“Without those basic benefits,” says John Paul Rossie, Executive Director of the Association, “we estimate that the majority of those veterans may have died in debt from having to pay for treatment of their own service-connected war injuries, and many could have had their lives prolonged to a significant degree if they had been given the medical treatment automatically provided to all other veterans of the Vietnam War.” Joining Rossie in his crusade is retired Navy Commander John Wells, Director of Military-Veterans Advocacy, Inc.,
In February, 2002, 11 years after the unanimous passage of the Agent Orange Act, the VA redefined a ‘Vietnam veteran’ as someone who “must have actually served on land within the Republic of Vietnam (RVN) to qualify for the presumption of exposure to herbicides.”
John Wells is a lawyer who takes on cases of active duty court-martials in addition to being admitted to the Court of Appeals for Veteran Claims, assisting veterans fighting for their benefits from the DVA. Military-Veterans Advocacy has joined Blue Water Navy Vietnam Veterans Association in a law suit against the DVA, claiming administrative error in refusing to acknowledge advice from the Institute of Medicine to provide benefits to the men who serviced offshore, and also for ignoring the medical and scientific data proving the ships of the Seventh Fleet were daily exposed to the herbicide Agent Orange and its dioxin content. The suit also challenges the VA’s interpretations of the phrase “service in the Republic of Vietnam” on international law principles as applied by the Supreme Court of the United States.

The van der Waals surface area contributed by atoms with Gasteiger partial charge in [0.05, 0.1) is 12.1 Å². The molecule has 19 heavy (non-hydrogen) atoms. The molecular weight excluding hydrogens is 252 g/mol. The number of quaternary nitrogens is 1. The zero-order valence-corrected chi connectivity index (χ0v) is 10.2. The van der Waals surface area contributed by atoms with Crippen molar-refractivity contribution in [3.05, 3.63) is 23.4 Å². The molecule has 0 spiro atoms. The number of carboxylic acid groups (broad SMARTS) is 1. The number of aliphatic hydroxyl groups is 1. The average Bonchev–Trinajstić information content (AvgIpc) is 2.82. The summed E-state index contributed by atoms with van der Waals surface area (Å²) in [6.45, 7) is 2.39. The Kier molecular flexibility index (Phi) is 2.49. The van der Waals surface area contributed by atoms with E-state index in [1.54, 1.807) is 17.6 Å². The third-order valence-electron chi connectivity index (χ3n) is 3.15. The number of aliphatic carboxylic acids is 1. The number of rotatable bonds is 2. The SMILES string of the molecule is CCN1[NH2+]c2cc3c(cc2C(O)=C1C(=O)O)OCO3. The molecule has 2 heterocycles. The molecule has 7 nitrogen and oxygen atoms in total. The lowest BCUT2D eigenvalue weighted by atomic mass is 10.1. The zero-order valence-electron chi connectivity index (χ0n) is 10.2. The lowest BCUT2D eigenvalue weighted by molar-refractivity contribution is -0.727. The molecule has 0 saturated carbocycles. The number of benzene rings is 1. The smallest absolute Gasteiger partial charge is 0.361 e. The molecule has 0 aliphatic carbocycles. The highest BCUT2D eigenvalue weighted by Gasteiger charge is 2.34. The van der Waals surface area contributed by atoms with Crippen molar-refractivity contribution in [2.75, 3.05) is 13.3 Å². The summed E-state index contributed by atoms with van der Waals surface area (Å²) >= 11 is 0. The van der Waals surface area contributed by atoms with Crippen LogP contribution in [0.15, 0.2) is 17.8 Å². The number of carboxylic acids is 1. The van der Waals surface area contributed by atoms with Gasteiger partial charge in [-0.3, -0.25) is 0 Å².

Military-Veterans Advocacy, along with Blue Water Navy Vietnam Veterans Association, has also gone to Congress to seek relief. A bill introduced by Congressman Chris Gibson (R NY) has the bi-partisan support of 225 co-sponsors. This bill, HR 5433, will restore the presumption of exposure to those who served in the bays, ports, and harbors and in the territorial seas of South Vietnam.
“The VA has taken an unbelievably arbitrary and capricious approach to this issue,” Wells noted. “They refuse to accept that Agent Orange, which was mixed with petroleum, floated down the rivers or was blown by the wind out to sea. As confirmed by the Institute of Medicine and the University of Queensland, the distillation process converting salt water to drinking water enriched the dioxin in Agent Orange. This water was then used for drinking, washing, laundry, cleaning and food preparation. The Australians as well as our own CDC noted a higher cancer incidence among Navy veterans than those who served in-country. It is easy to understand why. And Australia has been granting benefits to their Navy veterans who served offshore since 2003.”
Public contact of legislators will raise the number of co-sponsors and will increase the probability of HR 543 being released from Committee and passed. Without that solution, Navy and Marine veterans of Vietnam will continue to die without VA treatment.
Blue Water Navy Veterans
Blue Water Navy Veterans